Conversation and information about music and liturgy from a confessional Lutheran perspective.


Friday, December 25, 2009

SHE HELD THAT NOTE!

On the other side of the worship spectrum, a relative of mine reported on worship at her church this past Christmas Eve. The contrast between what was sung at our traditional, liturgical service and what was sung at hers was striking. Here's a taste of what is going on out there in the world of "contemporary" worship, just in case you were wondering about what a "praise band" does on Christmas Eve:

"Don't get so busy that you miss Giving just a little kiss To the ones you love.
Don't even wait a little while To give them just a little smile. A little is enough.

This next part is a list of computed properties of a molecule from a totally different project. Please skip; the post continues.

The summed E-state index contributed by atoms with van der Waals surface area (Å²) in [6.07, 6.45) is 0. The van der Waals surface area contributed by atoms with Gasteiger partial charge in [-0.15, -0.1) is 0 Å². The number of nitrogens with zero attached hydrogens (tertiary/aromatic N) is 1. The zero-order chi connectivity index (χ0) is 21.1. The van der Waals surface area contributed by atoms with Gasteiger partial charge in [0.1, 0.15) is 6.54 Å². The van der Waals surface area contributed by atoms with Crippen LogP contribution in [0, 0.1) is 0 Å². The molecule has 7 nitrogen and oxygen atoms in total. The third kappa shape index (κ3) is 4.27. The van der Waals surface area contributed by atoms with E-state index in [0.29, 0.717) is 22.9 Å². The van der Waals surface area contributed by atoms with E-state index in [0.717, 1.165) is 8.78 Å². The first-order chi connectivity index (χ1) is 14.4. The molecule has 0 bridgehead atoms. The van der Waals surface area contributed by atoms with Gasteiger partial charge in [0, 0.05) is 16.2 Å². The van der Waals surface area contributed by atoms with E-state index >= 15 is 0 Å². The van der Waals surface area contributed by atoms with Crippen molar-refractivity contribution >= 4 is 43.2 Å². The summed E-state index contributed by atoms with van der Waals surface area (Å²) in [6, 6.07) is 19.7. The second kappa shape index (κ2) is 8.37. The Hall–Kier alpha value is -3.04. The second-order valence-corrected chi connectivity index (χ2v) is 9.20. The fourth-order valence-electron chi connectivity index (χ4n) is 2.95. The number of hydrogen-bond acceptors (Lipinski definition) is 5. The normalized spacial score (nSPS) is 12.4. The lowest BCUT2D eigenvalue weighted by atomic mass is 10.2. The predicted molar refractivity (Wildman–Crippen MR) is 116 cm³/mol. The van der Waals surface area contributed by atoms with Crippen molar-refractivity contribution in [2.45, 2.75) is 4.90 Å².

See how many people are crying. Some people are dying.

Chorus: So don't save it all for Christmas Day.
Find a way to give a little love every day.
Find a way 'cause holidays have come and gone
But loves lives on if you give on love."

Etc.

So there you go. The theology of Celine Dion instead of the doctrines of Christ. No Gospel. Just an exhortation to be nice. All year. Not just on Christmas Day. Because it is up to us. "Love lives on IF. . . ". This is what more people hear in Church these days. Including many children. Lord, have mercy!

The performance of this music reinforced the man-centered lyrics. Here's the report:

"There's a girl in the band who usually sings backup, but they gave her this solo on Christmas Eve. The usual lead singer wasn't there, and so she was sort of getting her chance. Well, we all just couldn't believe how she nailed this long note toward the end of the song. It was just amazing. And as she held it we all just started to applaud. It was so awesome."